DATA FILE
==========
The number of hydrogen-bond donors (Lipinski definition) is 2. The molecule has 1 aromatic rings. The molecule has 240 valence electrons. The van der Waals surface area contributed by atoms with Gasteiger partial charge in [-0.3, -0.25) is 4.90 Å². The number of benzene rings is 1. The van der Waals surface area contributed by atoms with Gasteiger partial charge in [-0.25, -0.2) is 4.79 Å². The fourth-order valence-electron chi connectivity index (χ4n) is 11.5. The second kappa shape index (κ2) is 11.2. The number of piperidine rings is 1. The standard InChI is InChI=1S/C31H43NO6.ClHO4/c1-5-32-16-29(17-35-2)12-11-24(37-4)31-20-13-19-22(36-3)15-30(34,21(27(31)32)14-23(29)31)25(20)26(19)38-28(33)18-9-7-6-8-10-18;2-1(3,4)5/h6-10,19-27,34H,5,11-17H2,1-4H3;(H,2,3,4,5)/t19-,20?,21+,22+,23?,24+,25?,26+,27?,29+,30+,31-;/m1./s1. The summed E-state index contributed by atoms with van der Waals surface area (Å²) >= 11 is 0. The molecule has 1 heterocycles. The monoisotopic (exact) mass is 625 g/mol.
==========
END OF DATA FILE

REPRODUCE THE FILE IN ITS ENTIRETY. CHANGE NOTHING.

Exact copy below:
The number of hydrogen-bond donors (Lipinski definition) is 2. The molecule has 1 aromatic rings. The molecule has 240 valence electrons. The van der Waals surface area contributed by atoms with Gasteiger partial charge in [-0.3, -0.25) is 4.90 Å². The number of benzene rings is 1. The van der Waals surface area contributed by atoms with Gasteiger partial charge in [-0.25, -0.2) is 4.79 Å². The fourth-order valence-electron chi connectivity index (χ4n) is 11.5. The second kappa shape index (κ2) is 11.2. The number of piperidine rings is 1. The standard InChI is InChI=1S/C31H43NO6.ClHO4/c1-5-32-16-29(17-35-2)12-11-24(37-4)31-20-13-19-22(36-3)15-30(34,21(27(31)32)14-23(29)31)25(20)26(19)38-28(33)18-9-7-6-8-10-18;2-1(3,4)5/h6-10,19-27,34H,5,11-17H2,1-4H3;(H,2,3,4,5)/t19-,20?,21+,22+,23?,24+,25?,26+,27?,29+,30+,31-;/m1./s1. The summed E-state index contributed by atoms with van der Waals surface area (Å²) >= 11 is 0. The molecule has 1 heterocycles. The monoisotopic (exact) mass is 625 g/mol.